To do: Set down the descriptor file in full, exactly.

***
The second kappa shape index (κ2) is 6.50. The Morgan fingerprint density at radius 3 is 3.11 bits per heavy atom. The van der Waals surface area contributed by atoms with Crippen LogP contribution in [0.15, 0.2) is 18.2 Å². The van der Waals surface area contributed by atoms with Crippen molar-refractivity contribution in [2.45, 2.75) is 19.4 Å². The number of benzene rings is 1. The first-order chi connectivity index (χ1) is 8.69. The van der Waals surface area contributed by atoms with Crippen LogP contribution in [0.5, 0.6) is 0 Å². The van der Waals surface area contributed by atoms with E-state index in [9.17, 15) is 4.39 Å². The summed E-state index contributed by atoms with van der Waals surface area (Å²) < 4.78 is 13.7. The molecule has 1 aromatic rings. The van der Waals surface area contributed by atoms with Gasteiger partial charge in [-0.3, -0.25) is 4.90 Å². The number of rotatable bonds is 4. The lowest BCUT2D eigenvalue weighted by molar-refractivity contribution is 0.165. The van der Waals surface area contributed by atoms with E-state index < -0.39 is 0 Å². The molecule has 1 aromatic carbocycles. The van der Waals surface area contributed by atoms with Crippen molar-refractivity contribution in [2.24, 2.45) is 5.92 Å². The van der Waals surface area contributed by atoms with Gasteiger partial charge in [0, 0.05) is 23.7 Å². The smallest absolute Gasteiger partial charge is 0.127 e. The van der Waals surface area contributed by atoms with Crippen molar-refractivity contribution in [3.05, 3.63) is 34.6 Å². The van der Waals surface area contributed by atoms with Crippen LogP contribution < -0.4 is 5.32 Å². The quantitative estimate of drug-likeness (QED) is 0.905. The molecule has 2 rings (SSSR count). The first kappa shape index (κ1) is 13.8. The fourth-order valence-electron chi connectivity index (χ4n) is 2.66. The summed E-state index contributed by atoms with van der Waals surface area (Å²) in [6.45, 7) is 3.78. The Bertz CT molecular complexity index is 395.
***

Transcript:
The second kappa shape index (κ2) is 6.50. The Morgan fingerprint density at radius 3 is 3.11 bits per heavy atom. The van der Waals surface area contributed by atoms with Crippen LogP contribution in [0.15, 0.2) is 18.2 Å². The van der Waals surface area contributed by atoms with Crippen molar-refractivity contribution in [2.45, 2.75) is 19.4 Å². The number of benzene rings is 1. The first-order chi connectivity index (χ1) is 8.69. The van der Waals surface area contributed by atoms with Crippen LogP contribution in [0.5, 0.6) is 0 Å². The van der Waals surface area contributed by atoms with E-state index in [9.17, 15) is 4.39 Å². The summed E-state index contributed by atoms with van der Waals surface area (Å²) < 4.78 is 13.7. The molecule has 1 aromatic rings. The van der Waals surface area contributed by atoms with Gasteiger partial charge in [-0.3, -0.25) is 4.90 Å². The number of rotatable bonds is 4. The lowest BCUT2D eigenvalue weighted by molar-refractivity contribution is 0.165. The van der Waals surface area contributed by atoms with E-state index < -0.39 is 0 Å². The molecule has 1 aromatic carbocycles. The van der Waals surface area contributed by atoms with Crippen molar-refractivity contribution in [2.24, 2.45) is 5.92 Å². The van der Waals surface area contributed by atoms with Gasteiger partial charge in [0, 0.05) is 23.7 Å². The smallest absolute Gasteiger partial charge is 0.127 e. The van der Waals surface area contributed by atoms with Crippen molar-refractivity contribution in [3.05, 3.63) is 34.6 Å². The van der Waals surface area contributed by atoms with Crippen LogP contribution < -0.4 is 5.32 Å². The quantitative estimate of drug-likeness (QED) is 0.905. The molecule has 2 rings (SSSR count). The first kappa shape index (κ1) is 13.8. The fourth-order valence-electron chi connectivity index (χ4n) is 2.66. The summed E-state index contributed by atoms with van der Waals surface area (Å²) in [6.45, 7) is 3.78. The Bertz CT molecular complexity index is 395.